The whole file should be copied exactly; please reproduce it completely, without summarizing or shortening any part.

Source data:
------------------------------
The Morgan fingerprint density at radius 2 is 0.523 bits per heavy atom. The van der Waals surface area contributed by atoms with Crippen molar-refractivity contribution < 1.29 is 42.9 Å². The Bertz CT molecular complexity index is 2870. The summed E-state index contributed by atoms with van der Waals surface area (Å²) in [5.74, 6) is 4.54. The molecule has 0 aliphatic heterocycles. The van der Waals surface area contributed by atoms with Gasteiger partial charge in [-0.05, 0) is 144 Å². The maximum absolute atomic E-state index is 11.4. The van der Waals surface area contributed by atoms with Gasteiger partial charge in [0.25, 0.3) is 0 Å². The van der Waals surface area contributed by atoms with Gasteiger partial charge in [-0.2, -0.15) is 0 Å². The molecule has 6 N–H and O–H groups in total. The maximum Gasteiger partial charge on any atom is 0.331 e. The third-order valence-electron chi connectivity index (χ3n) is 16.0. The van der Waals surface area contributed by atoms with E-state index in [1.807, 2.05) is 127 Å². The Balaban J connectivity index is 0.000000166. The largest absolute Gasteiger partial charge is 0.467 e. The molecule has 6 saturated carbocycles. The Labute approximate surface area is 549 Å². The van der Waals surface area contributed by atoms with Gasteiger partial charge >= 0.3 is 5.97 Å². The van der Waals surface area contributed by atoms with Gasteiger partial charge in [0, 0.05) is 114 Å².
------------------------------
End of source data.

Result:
The Morgan fingerprint density at radius 2 is 0.523 bits per heavy atom. The van der Waals surface area contributed by atoms with Crippen molar-refractivity contribution < 1.29 is 42.9 Å². The Bertz CT molecular complexity index is 2870. The summed E-state index contributed by atoms with van der Waals surface area (Å²) in [5.74, 6) is 4.54. The molecule has 0 aliphatic heterocycles. The van der Waals surface area contributed by atoms with Gasteiger partial charge in [-0.05, 0) is 144 Å². The maximum absolute atomic E-state index is 11.4. The van der Waals surface area contributed by atoms with Gasteiger partial charge in [0.25, 0.3) is 0 Å². The van der Waals surface area contributed by atoms with Gasteiger partial charge in [-0.2, -0.15) is 0 Å². The molecule has 6 N–H and O–H groups in total. The maximum Gasteiger partial charge on any atom is 0.331 e. The third-order valence-electron chi connectivity index (χ3n) is 16.0. The van der Waals surface area contributed by atoms with E-state index in [1.807, 2.05) is 127 Å². The Balaban J connectivity index is 0.000000166. The largest absolute Gasteiger partial charge is 0.467 e. The molecule has 6 saturated carbocycles. The Labute approximate surface area is 549 Å². The van der Waals surface area contributed by atoms with Gasteiger partial charge >= 0.3 is 5.97 Å². The van der Waals surface area contributed by atoms with Gasteiger partial charge in [0, 0.05) is 114 Å².